As someone with a limited budget and an unlimited imagination, I’m always attracted to low-cost volunteer experiences with organizations that still hold themselves to top-of-the-line standards. There aren’t a ton of organizations that do both and understandably so. It costs money to be idealistic. I feel so jaded just writing that. I’m reminded of my college freshman self, that girl who was so determined never to get paid for her art. Back in those days I was making a very popular podcast with thousands of viewers, but I refused any kind of compensation. I was making it for the right reasons! I wasn’t about to sell out! I think a lot of the volunteer organizations that share that idealism fail. They fail because they can’t support their staff, they can’t fund new projects, and they can’t invest in marketing or publicity. On the opposite extreme are the greedy organizations—the groups that charge exorbitant fees and pocket most of them. They may look professional and flashy, and for good reason: they’ve got plenty of money. Clearly there is a happy medium here, an organization that remembers the details but doesn’t sweat the luxury.
This week I found that organization. They strike the perfect balance between frugality, sustainability, and excitement. I also love their name: Openmind Projects. The name is what first attracted me to their website and they are true to it. Their projects are varied and exciting, from community-based building projects to conservation to education. They have opportunities for gap-year students, professional career break volunteers, retirees, and families. Their projects are in Cambodia, Thailand, Laos, and Nepal. Their website could use a bit of an overhaul, but it has all the information an aspiring volunteer needs to plan a trip.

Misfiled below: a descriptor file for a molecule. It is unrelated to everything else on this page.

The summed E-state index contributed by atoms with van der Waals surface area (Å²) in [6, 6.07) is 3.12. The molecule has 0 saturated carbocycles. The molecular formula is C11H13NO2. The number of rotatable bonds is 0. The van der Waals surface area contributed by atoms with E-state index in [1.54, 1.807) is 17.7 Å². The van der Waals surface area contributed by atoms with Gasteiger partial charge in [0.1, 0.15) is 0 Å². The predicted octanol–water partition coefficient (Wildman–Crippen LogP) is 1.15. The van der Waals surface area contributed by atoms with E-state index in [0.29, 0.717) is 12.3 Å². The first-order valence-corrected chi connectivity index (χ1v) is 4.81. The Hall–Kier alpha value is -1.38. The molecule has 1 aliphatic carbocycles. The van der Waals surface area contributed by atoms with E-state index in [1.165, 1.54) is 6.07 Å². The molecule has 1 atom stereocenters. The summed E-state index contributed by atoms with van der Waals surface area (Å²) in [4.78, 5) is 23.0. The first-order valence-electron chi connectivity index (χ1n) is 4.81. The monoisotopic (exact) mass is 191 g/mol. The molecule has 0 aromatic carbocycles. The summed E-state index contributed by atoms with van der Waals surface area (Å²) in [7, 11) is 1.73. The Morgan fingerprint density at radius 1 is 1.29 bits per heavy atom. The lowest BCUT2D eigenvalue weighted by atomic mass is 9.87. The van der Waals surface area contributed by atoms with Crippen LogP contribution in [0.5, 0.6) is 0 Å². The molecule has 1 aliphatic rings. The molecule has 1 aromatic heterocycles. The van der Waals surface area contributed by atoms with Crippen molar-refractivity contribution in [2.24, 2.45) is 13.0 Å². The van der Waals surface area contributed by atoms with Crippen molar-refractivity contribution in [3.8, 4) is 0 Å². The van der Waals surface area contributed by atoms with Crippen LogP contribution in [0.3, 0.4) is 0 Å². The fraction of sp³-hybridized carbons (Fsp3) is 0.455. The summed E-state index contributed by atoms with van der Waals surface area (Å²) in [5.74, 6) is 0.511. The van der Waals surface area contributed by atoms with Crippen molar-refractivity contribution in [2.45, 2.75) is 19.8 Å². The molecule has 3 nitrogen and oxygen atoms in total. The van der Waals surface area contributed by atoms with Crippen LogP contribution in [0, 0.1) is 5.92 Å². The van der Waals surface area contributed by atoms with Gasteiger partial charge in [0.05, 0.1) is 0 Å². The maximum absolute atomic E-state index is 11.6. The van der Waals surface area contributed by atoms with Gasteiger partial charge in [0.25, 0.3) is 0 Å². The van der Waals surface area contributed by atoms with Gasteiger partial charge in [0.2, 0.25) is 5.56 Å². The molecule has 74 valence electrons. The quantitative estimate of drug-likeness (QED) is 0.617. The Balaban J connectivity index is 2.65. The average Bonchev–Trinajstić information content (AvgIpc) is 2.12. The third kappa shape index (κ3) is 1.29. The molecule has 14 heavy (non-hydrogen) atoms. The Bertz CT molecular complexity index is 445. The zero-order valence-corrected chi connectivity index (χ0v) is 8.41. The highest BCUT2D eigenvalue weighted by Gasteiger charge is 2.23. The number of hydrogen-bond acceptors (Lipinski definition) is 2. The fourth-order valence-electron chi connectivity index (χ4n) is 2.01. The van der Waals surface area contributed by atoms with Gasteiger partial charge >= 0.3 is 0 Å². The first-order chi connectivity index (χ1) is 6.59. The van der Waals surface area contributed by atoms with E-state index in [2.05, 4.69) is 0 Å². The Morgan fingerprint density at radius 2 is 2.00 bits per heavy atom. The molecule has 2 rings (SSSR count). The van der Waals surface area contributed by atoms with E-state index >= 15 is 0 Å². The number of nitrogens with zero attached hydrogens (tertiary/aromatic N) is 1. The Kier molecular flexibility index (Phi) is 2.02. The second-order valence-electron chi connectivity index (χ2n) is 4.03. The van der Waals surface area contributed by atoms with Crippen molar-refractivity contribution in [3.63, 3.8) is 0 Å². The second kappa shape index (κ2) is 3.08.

It’s clear that they are very purposefully pricing their opportunities as affordably as they can. After all, they are competing in a very busy space. Their typical two-month experience costs only $700. Compare that to a two-month stay with I-to-I ($1100), Projects Abroad ($2000), or Cross-Cultural Solutions (a whopping $3200). I’m not suggesting all of these organizations are overpriced, in fact, there are many amenities they offer that may make the price tags worth it for some travelers. But for the budget-conscious volunteer looking for an exotic, sustainable, responsible experience overseas, Open Mind Projects offers all the essentials. They’ve also been recognized by several big names in the industry including: CNN, Unesco, Lonely Planet, and National Geographic. OMP is also a member of the International Ecotourism Society.
Here at Journeys for Good we are committed to growing a community of global citizens. We celebrate volunteer travel experiences, volunteer heroes, and organizations that make a difference.